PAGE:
The Devil's Beat by Robert Edric, March 1
This is supposed to be what the book is about:
'We must prise opinion from fact, belief from supposition and guesswork from whatever evidence must exist...' It is surely a simple case of hysteria. Four young women allegedly witness a terrifying apparition while walking in the woods. Has the devil really revealed himself to them? Are they genuine victims of demonic possession? Or, as most suspect, is their purpose in claiming all of this considerably more prosaic? The eyes of the country turn to a small Nottinghamshire town, where an inquiry is to be held. Everyone there is living through hard, uncertain times. The king is recently dead. It is a new century - a new world looking to the future. But here, in the ancient heart of England, an old beast stirs...Four men must examine the substance of the girls' tales and decide their fate: a minister, a doctor, a magistrate, and Merritt, an investigator - a seemingly perfect blend of the rational, the sacred and the judicial. And yet, as the feverish excitement all around them grows ever more widespread and infectious, there is both doubt and conflict among the members of this panel. The "Devil's Beat" explores the unforeseeable and unstoppable outcome of this inquiry - an alarming and unsettling time during which the whole of that small world seems in turmoil as one after another hitherto dependable natural checks and balances, beliefs and superstitions are challenged and then lost.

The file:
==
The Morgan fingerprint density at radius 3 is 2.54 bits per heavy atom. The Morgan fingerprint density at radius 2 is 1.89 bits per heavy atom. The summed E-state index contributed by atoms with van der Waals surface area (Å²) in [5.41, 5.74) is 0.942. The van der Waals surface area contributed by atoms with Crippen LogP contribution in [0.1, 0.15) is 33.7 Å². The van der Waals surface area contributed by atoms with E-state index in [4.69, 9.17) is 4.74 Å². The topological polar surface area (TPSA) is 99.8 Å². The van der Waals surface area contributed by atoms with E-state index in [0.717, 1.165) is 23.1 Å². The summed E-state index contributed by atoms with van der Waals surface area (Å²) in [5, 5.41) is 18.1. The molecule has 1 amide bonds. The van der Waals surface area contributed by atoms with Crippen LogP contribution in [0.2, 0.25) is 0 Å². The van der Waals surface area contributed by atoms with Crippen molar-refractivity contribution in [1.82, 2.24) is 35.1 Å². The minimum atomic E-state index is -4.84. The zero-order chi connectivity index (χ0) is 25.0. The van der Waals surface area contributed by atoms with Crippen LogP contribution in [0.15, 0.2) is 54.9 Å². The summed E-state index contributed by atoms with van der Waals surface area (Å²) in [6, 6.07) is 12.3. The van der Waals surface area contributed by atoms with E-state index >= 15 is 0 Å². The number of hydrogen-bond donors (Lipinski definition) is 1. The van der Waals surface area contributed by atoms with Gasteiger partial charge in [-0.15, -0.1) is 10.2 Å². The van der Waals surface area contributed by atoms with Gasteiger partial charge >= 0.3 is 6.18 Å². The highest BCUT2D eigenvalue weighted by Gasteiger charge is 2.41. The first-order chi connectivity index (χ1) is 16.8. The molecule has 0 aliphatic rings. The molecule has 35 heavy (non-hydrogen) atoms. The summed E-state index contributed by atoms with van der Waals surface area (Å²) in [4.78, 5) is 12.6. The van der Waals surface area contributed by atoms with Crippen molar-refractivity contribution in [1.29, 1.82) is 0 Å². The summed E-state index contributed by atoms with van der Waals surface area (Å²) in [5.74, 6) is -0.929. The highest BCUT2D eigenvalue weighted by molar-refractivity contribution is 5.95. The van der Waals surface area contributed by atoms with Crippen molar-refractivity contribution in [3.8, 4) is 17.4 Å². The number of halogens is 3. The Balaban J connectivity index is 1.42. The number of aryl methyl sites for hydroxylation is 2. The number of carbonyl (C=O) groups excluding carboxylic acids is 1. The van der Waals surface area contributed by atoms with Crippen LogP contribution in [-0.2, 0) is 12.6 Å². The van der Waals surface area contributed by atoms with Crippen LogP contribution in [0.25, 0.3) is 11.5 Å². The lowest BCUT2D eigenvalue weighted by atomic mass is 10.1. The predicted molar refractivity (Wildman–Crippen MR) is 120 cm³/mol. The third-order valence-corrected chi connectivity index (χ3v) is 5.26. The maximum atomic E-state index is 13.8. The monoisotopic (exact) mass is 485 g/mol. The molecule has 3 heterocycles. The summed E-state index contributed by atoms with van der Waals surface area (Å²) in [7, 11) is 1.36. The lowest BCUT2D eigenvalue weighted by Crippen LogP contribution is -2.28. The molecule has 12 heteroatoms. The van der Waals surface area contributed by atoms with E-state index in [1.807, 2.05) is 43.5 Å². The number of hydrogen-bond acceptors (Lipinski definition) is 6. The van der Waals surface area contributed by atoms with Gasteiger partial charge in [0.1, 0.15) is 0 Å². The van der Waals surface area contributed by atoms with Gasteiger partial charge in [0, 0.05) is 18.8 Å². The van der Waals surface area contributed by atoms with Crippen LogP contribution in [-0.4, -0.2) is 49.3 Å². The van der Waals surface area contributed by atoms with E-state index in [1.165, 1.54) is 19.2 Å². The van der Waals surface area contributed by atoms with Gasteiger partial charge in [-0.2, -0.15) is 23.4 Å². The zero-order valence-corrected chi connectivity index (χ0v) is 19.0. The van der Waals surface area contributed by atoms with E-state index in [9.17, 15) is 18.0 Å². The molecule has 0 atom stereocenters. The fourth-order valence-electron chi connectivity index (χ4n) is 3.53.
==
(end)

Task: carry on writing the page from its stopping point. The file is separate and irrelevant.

That sound's pretty good, right? But if you were looking at the synopsis of the Australian edition of the book, published by Random House Books Australia, the story sounds very different: